Bio: Jonathan Chan is a writer, editor, and graduate student at Yale University. Born in New York to a Malaysian father and South Korean mother, he was raised in Singapore and educated in Cambridge, England. He is interested in questions of faith, identity, and creative expression. He has recently been moved by the writing of Don Mee Choi, Boey Kim Cheng, and Henri Nouwen.
at the Mekong to consider the weight of riparian thinking,consider a farmer, perchedby the banks of duskier lifeblood,hands cradling a withered sapling. consider her song, awail of perishing, masked notby the whine of fighter jets, but the fixity of silence, bendingin the heat. consider the bite of stagnancy, the reverse flowof monsoon water held by shuddering concrete, the suspension of sediment andwarm, shallow oxygen. consider the contours of liquid modernity:fluvial, pelagic, abyssal,fluministic, pulsating, entropic,and still. consider the stillness. ten thousand fish overturned.basin-bearing mouths drinkingair. deltas growing compact tothemselves. the motors: churning,curdling, upstream.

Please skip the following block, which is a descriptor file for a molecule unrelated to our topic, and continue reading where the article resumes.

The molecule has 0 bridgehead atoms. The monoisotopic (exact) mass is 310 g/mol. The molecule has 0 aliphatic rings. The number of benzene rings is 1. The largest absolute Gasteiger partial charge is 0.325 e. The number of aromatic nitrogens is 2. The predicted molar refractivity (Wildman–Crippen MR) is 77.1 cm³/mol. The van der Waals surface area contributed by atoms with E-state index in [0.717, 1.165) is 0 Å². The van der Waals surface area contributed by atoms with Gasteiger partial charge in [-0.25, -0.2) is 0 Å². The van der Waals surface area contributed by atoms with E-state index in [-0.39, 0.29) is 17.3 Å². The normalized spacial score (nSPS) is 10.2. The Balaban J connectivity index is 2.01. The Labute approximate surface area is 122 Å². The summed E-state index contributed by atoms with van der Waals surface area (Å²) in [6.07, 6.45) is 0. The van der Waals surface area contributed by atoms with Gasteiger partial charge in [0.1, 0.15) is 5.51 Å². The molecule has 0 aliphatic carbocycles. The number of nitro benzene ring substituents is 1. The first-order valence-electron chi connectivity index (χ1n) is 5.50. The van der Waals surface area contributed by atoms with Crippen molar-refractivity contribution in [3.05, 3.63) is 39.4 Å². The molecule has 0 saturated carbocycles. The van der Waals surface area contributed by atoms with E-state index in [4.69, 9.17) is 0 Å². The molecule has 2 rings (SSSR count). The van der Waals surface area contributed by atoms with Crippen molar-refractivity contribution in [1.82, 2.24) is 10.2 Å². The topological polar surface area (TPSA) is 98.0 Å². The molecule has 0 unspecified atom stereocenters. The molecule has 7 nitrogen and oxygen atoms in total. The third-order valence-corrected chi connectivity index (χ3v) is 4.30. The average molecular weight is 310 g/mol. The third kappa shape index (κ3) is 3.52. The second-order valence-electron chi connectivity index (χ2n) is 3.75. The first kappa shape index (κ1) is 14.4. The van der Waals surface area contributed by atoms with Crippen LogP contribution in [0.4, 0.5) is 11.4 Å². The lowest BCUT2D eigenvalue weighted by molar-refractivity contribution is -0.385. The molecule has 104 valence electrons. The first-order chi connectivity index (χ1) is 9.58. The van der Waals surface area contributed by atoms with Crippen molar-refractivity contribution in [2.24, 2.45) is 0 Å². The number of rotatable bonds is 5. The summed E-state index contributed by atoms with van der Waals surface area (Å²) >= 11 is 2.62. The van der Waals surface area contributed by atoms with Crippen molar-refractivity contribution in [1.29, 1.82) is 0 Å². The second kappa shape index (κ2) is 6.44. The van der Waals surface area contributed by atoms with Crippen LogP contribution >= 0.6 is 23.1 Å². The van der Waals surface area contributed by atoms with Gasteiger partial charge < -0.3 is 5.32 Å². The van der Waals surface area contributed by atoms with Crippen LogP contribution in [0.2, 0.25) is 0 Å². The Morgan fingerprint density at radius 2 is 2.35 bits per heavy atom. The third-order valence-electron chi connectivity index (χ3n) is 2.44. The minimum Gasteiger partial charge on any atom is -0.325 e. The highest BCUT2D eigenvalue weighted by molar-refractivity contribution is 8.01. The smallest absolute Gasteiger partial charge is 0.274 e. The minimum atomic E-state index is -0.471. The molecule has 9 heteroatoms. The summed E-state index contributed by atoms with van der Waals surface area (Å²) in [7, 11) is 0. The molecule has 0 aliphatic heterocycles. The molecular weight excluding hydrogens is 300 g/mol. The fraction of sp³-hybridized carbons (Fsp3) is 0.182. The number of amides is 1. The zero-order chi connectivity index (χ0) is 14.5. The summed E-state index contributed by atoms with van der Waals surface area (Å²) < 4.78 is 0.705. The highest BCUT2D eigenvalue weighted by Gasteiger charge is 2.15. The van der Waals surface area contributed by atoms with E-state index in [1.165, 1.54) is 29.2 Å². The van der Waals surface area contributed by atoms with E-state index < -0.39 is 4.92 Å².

when the weight of all that is inthe world comes upon me, as ifall this air has been throttled fromme, eye quivering to behold the daily sputtering of smog and ash, the way the bolts of lightning draw closerand closer, the liquid grief that seesoff a vanishing glacier, the snarl andspittle rumbling off of every splitatom, and the trails of coursing flame, raining on the rubble that was once known as home, i utter only, on trembling knees: kyrie eleison, Lord, please, have mercy.